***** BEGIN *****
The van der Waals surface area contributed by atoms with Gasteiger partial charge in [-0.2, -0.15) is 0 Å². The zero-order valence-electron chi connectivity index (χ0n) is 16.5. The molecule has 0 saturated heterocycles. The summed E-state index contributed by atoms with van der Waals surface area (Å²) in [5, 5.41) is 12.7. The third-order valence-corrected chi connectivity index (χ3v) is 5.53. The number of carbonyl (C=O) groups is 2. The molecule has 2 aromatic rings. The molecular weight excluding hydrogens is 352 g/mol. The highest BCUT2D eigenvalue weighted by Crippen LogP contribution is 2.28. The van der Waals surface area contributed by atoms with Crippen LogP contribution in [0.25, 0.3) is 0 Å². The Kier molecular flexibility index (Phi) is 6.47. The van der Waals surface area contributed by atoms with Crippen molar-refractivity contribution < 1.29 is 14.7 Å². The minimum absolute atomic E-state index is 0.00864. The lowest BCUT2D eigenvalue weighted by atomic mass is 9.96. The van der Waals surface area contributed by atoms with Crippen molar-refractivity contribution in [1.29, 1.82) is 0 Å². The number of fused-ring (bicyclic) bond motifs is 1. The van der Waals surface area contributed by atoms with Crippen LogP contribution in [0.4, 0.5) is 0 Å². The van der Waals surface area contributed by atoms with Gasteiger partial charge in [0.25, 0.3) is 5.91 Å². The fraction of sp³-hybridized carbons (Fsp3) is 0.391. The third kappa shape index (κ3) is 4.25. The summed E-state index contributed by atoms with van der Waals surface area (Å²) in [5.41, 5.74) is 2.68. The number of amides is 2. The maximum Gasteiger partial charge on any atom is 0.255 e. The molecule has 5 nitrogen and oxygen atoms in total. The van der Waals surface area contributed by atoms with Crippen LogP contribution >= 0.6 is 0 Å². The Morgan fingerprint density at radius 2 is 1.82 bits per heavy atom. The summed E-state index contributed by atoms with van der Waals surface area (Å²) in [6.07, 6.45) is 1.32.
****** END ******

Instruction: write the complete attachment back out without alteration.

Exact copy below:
The van der Waals surface area contributed by atoms with Gasteiger partial charge in [-0.2, -0.15) is 0 Å². The zero-order valence-electron chi connectivity index (χ0n) is 16.5. The molecule has 0 saturated heterocycles. The summed E-state index contributed by atoms with van der Waals surface area (Å²) in [5, 5.41) is 12.7. The third-order valence-corrected chi connectivity index (χ3v) is 5.53. The number of carbonyl (C=O) groups is 2. The molecule has 2 aromatic rings. The molecular weight excluding hydrogens is 352 g/mol. The highest BCUT2D eigenvalue weighted by Crippen LogP contribution is 2.28. The van der Waals surface area contributed by atoms with Crippen LogP contribution in [0.25, 0.3) is 0 Å². The Kier molecular flexibility index (Phi) is 6.47. The van der Waals surface area contributed by atoms with Crippen molar-refractivity contribution < 1.29 is 14.7 Å². The minimum absolute atomic E-state index is 0.00864. The lowest BCUT2D eigenvalue weighted by atomic mass is 9.96. The van der Waals surface area contributed by atoms with Crippen molar-refractivity contribution in [1.29, 1.82) is 0 Å². The number of fused-ring (bicyclic) bond motifs is 1. The van der Waals surface area contributed by atoms with Crippen LogP contribution in [0.4, 0.5) is 0 Å². The van der Waals surface area contributed by atoms with Gasteiger partial charge in [0.25, 0.3) is 5.91 Å². The fraction of sp³-hybridized carbons (Fsp3) is 0.391. The third kappa shape index (κ3) is 4.25. The summed E-state index contributed by atoms with van der Waals surface area (Å²) in [5.41, 5.74) is 2.68. The number of amides is 2. The maximum Gasteiger partial charge on any atom is 0.255 e. The molecule has 5 nitrogen and oxygen atoms in total. The van der Waals surface area contributed by atoms with Crippen LogP contribution >= 0.6 is 0 Å². The Morgan fingerprint density at radius 2 is 1.82 bits per heavy atom. The summed E-state index contributed by atoms with van der Waals surface area (Å²) in [6.07, 6.45) is 1.32.